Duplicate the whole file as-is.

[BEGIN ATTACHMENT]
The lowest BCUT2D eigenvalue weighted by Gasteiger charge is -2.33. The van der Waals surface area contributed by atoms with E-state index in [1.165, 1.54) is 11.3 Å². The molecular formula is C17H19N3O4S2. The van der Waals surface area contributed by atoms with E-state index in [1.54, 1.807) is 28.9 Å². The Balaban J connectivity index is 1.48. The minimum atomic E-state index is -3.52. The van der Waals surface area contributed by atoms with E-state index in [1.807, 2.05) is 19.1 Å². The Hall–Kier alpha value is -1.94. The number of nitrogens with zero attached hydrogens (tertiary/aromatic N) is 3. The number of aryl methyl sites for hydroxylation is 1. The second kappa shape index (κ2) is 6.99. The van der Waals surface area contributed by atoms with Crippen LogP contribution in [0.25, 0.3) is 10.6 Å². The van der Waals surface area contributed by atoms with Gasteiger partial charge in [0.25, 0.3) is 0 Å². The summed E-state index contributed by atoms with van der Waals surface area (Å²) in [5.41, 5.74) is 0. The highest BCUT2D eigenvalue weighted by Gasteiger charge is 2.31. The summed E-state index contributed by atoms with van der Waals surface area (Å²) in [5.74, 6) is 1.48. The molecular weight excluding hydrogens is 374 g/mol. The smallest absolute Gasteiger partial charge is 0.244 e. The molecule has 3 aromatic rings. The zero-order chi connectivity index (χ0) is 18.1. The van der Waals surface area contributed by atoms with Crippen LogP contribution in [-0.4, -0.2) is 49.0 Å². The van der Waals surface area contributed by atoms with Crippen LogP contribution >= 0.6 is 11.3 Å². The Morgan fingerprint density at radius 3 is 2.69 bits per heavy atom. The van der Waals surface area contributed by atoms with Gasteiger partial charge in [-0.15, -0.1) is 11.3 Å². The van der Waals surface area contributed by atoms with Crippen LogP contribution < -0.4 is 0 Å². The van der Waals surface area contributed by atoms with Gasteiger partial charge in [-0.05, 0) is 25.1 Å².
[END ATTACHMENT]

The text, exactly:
The lowest BCUT2D eigenvalue weighted by Gasteiger charge is -2.33. The van der Waals surface area contributed by atoms with E-state index in [1.165, 1.54) is 11.3 Å². The molecular formula is C17H19N3O4S2. The van der Waals surface area contributed by atoms with E-state index in [1.54, 1.807) is 28.9 Å². The Balaban J connectivity index is 1.48. The minimum atomic E-state index is -3.52. The van der Waals surface area contributed by atoms with E-state index in [1.807, 2.05) is 19.1 Å². The Hall–Kier alpha value is -1.94. The number of nitrogens with zero attached hydrogens (tertiary/aromatic N) is 3. The number of aryl methyl sites for hydroxylation is 1. The second kappa shape index (κ2) is 6.99. The van der Waals surface area contributed by atoms with Crippen LogP contribution in [0.25, 0.3) is 10.6 Å². The van der Waals surface area contributed by atoms with Gasteiger partial charge in [0.25, 0.3) is 0 Å². The summed E-state index contributed by atoms with van der Waals surface area (Å²) in [5.41, 5.74) is 0. The highest BCUT2D eigenvalue weighted by Gasteiger charge is 2.31. The summed E-state index contributed by atoms with van der Waals surface area (Å²) in [5.74, 6) is 1.48. The molecular weight excluding hydrogens is 374 g/mol. The smallest absolute Gasteiger partial charge is 0.244 e. The molecule has 3 aromatic rings. The zero-order chi connectivity index (χ0) is 18.1. The van der Waals surface area contributed by atoms with Crippen LogP contribution in [-0.4, -0.2) is 49.0 Å². The van der Waals surface area contributed by atoms with Crippen LogP contribution >= 0.6 is 11.3 Å². The Morgan fingerprint density at radius 3 is 2.69 bits per heavy atom. The van der Waals surface area contributed by atoms with Gasteiger partial charge in [-0.15, -0.1) is 11.3 Å². The van der Waals surface area contributed by atoms with Crippen LogP contribution < -0.4 is 0 Å². The van der Waals surface area contributed by atoms with Gasteiger partial charge in [-0.05, 0) is 25.1 Å².